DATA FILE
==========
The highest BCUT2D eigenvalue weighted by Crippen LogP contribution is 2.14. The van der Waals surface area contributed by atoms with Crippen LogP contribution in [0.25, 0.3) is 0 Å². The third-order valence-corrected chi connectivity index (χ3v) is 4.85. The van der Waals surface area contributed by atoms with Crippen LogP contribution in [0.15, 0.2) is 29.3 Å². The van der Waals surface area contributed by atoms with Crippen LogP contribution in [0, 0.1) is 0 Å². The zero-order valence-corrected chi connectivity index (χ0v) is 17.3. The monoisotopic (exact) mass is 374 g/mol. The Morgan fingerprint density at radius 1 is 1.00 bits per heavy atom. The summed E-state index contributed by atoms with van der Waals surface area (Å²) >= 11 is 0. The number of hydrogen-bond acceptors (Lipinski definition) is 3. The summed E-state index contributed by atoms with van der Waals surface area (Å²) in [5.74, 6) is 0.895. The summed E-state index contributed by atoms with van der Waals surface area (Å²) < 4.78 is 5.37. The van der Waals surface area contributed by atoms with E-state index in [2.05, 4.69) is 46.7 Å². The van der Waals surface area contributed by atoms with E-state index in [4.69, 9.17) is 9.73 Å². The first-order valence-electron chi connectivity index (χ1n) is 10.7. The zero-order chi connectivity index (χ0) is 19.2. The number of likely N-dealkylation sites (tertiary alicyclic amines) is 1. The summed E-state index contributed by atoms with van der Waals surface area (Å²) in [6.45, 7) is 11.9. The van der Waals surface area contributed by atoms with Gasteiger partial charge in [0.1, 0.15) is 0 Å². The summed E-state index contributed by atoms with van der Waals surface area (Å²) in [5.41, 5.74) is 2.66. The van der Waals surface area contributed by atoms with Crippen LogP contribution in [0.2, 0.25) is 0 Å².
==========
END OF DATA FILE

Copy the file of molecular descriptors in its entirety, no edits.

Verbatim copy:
The highest BCUT2D eigenvalue weighted by Crippen LogP contribution is 2.14. The van der Waals surface area contributed by atoms with Crippen LogP contribution in [0.25, 0.3) is 0 Å². The third-order valence-corrected chi connectivity index (χ3v) is 4.85. The van der Waals surface area contributed by atoms with Crippen LogP contribution in [0.15, 0.2) is 29.3 Å². The van der Waals surface area contributed by atoms with Crippen LogP contribution in [0, 0.1) is 0 Å². The zero-order valence-corrected chi connectivity index (χ0v) is 17.3. The monoisotopic (exact) mass is 374 g/mol. The Morgan fingerprint density at radius 1 is 1.00 bits per heavy atom. The summed E-state index contributed by atoms with van der Waals surface area (Å²) >= 11 is 0. The number of hydrogen-bond acceptors (Lipinski definition) is 3. The summed E-state index contributed by atoms with van der Waals surface area (Å²) in [5.74, 6) is 0.895. The summed E-state index contributed by atoms with van der Waals surface area (Å²) < 4.78 is 5.37. The van der Waals surface area contributed by atoms with E-state index in [2.05, 4.69) is 46.7 Å². The van der Waals surface area contributed by atoms with E-state index in [4.69, 9.17) is 9.73 Å². The first-order valence-electron chi connectivity index (χ1n) is 10.7. The zero-order chi connectivity index (χ0) is 19.2. The number of likely N-dealkylation sites (tertiary alicyclic amines) is 1. The summed E-state index contributed by atoms with van der Waals surface area (Å²) in [6.45, 7) is 11.9. The van der Waals surface area contributed by atoms with Gasteiger partial charge in [0.1, 0.15) is 0 Å². The summed E-state index contributed by atoms with van der Waals surface area (Å²) in [5.41, 5.74) is 2.66. The van der Waals surface area contributed by atoms with Crippen LogP contribution in [0.2, 0.25) is 0 Å².